¾ Business &
RYAN SHEEHAN, C.M.
Director of Operations
At Spokane International (GEG), our effort to implement RCAM began with the rewrite of our
snow and ice control plan. The
change to field condition reporting
presented an opportunity to review
our plan from top to bottom and to
evaluate the what, how and why of
our plans and procedures.
Our operations staff reworked
the plan to incorporate RCAM, and
tweaked a few other sections as
well. We discussed these changes
with our staff internally, as well
as during our pre-season meetings
with stakeholders at the airport.
Unsurprisingly, many of the local
air carrier staff were unaware of the
change prior to these meetings.
Airport staff also became
involved in any and all training
opportunities, early and often.
We participated in the webinars
that were put on by the FAA
Airports Division and by the
NOTAM Manager support team.
We had members of our operations
staff attend several conferences,
including the Snow Symposium, the
Snow Academy, the Hub Airports
Winter Operations and Deicing
Conference and the Airfield and
Facilities Management Conference.
Each of these training opportunities
allowed us to gain new information
and insights and apply those back
Because of the unseasonably
warm conditions in Spokane this
year, we have had only one winter
event since Oct. 1. That event,
which consisted of about one-half
inch of wet snow, turning quickly
to slush, did generate our first
Runway Condition Code (RwyCC)
of 5/5/5. The main challenge for
operations was the procedural
change in communicating the
runway conditions to the tower. In
the past, the duty manager in the
field relayed the conditions and
Mu values directly to the tower
by radio. With the new system,
the conditions are relayed to the
snow desk, where the information
is entered into NOTAM Manager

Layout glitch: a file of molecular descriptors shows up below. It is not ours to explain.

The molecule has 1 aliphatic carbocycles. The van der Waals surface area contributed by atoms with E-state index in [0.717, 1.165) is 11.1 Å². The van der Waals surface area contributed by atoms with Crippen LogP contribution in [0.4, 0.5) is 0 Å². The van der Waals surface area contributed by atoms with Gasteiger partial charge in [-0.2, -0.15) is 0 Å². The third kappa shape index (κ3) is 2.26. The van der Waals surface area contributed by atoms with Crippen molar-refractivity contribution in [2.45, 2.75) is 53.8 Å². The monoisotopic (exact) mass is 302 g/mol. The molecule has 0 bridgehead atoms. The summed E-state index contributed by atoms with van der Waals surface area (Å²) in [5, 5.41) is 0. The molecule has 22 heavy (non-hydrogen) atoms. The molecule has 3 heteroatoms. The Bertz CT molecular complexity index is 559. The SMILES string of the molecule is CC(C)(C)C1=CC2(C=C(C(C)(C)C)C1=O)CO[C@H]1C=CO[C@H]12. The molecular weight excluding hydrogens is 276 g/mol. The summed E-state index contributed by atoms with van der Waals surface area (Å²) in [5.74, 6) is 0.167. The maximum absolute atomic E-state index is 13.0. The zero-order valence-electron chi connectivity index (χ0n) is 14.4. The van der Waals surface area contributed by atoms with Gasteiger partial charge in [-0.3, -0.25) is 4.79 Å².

to generate the RwyCC, and then
relayed back to the duty manager
who communicates them to the
tower by radio.
My primary concern, since FAA
announced the implementation
deadline of Oct. 1, 2016, for RCAM,
was not the adoption of the new
system by airport operations
departments or personnel in the
system, it was the adoption of the
new system by the FAA Air Traffic
Organization and the air carriers.
During our first event here at GEG,
things went smoothly with ATC
personnel, which was encouraging.
They understood the RwyCC
terminology, and the information
was properly broadcast on the ATIS
and communicated to pilots.
The only hiccup was when
an arriving air carrier pilot was
asked for a braking action report,
and the pilot responded that the
braking action on the runway was
“ 5.” This is obviously not a correct
response by the pilot, but instead
of asking the pilot for a correction,
the controller then relayed to the
next incoming aircraft that a pilot
report of braking action “ 5” had
been received from the previous
aircraft. It will be important
How did your airport approach the
implementation of FAA’s new Runway
Condition Assessment Matrix (RCAM) both
internally and working with other industry
stakeholders? Do you have any advice for
other airport operators?